All India Trinamool Congress

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All India Trinamool Congress
সর্বভারতীয় তৃণমূল কংগ্রেস
Abbreviation AITC
Leader Mamata Banerjee
Chairperson Mamata Banerjee
Secretary-General Subrata Bakshi
Lok Sabha leader Sudip Banerjee
Rajya Sabha leader Derek O'Brien
Founder Mamata Banerjee
Founded 1 January 1998 (18 years ago) (1998-01-01)
Split from Indian National Congress
Headquarters 30B Harish Chatterjee Street, Kolkata, West Bengal, India-700026
Newspaper Jago Bangla (Bengali)
Student wing Trinamool Chhatra Parishad
Youth wing All India Trinamool Youth Congress
Women's wing All India Trinamool Mahila Congress
Labour wing Indian National Trinamool Trade Union Congress[1]
Peasant's wing All India Trinamool Kisan Congress
Ideology Nationalism
Democratic socialism
Secularism[2]
Political position Centre-left
Colours      Green
ECI Status National Party[3]
Alliance NDA (1999−2001)
UPA (2009−2012)
None (2012−present)
National convener Mamata Banerjee
Seats in Lok Sabha
34 / 545
Seats in Rajya Sabha
12 / 245
Website
aitcofficial.org

The All India Trinamool Congress (abbreviated AITC, TMC or Trinamool Congress) (Bengali: সর্বভারতীয় তৃণমূল কংগ্রেস) is an Indian national political party based in West Bengal, Tripura, Manipur and Arunachal Pradesh. Founded on 1 January 1998 as a breakaway faction of the Indian National Congress, the party is led by its founder and current Chief Minister of West Bengal Mamata Banerjee. Prior to the 2009 general election it was the sixth largest party in the Lok Sabha with 19 seats; following the 2014 general election, it is currently the fourth largest party in the Lok Sabha with 34 seats.

History[edit]

After remaining with the INC for over 3 decades, Mamata Banerjee formed her own party, the "Trinamool Congress", which was registered with the Election Commission of India during mid-December 1997. The Election Commission allotted to the party an exclusive symbol of Jora Ghas Phul. On 2 September 2016 election commission recognized AITC as a national political party.[4]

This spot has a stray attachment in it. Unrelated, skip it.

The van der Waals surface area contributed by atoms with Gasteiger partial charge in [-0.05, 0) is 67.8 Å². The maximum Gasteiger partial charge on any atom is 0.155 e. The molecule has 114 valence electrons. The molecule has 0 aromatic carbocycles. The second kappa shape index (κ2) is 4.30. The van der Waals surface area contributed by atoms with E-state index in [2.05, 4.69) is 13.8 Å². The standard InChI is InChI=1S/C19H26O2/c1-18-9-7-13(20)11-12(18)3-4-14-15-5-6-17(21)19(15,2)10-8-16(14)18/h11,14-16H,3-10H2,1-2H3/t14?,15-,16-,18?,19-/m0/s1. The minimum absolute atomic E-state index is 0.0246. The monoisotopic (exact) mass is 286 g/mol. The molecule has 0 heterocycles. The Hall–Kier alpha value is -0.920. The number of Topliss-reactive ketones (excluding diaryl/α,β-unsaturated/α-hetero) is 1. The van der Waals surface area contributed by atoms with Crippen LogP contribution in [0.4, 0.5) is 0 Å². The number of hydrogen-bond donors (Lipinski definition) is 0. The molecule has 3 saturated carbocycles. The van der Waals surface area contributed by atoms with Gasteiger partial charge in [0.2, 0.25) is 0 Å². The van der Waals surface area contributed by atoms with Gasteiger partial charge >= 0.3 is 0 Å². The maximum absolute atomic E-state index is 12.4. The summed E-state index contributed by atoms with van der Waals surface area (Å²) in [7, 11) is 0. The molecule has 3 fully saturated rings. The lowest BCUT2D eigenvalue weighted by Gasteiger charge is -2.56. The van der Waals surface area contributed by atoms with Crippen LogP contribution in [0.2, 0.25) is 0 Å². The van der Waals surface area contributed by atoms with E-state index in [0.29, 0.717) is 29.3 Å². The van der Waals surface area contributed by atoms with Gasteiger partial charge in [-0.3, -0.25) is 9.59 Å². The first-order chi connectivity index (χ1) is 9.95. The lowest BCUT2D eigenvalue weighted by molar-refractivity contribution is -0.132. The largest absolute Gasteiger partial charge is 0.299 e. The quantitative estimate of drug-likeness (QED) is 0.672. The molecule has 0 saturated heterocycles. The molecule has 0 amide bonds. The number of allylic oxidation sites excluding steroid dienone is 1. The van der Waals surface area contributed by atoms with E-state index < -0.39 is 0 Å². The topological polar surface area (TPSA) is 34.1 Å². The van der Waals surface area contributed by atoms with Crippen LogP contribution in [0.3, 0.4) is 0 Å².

Nandigram movement[edit]

Main article: Nandigram violence

In December 2006, the people of Nandigram were given notice by Haldia Development Authority that major portion of Nandigram would be seized and 70,000 people be evicted from their homes.[5] People started movement against this land acquisition and Trinamool Congress led the movement. Bhumi Uchchhed Pratirodh Committee (BUPC) was formed against land grabbing and eviction. On 14 March 2007 the police opened firing and killed 14 villagers. Many more went missing. Many sources claimed which was supported by CBI in its report, that armed CPM cadres, along with police, fired on protesters in Nandigram.[6] A large number of intellectuals protested on the streets and this incident gave birth to a new movement. SUCI(C) leader Nanda Patra (A school Teacher of Tamluk) led the movement.

Post-Nandigram/Singur elections[edit]

In the 2009 Lok Sabha election, Trinamool Congress won 19 seats in West Bengal.

In the 2010 Kolkata municipal election, the party won 97 out of 141 seats. It also won a majority of other municipalities.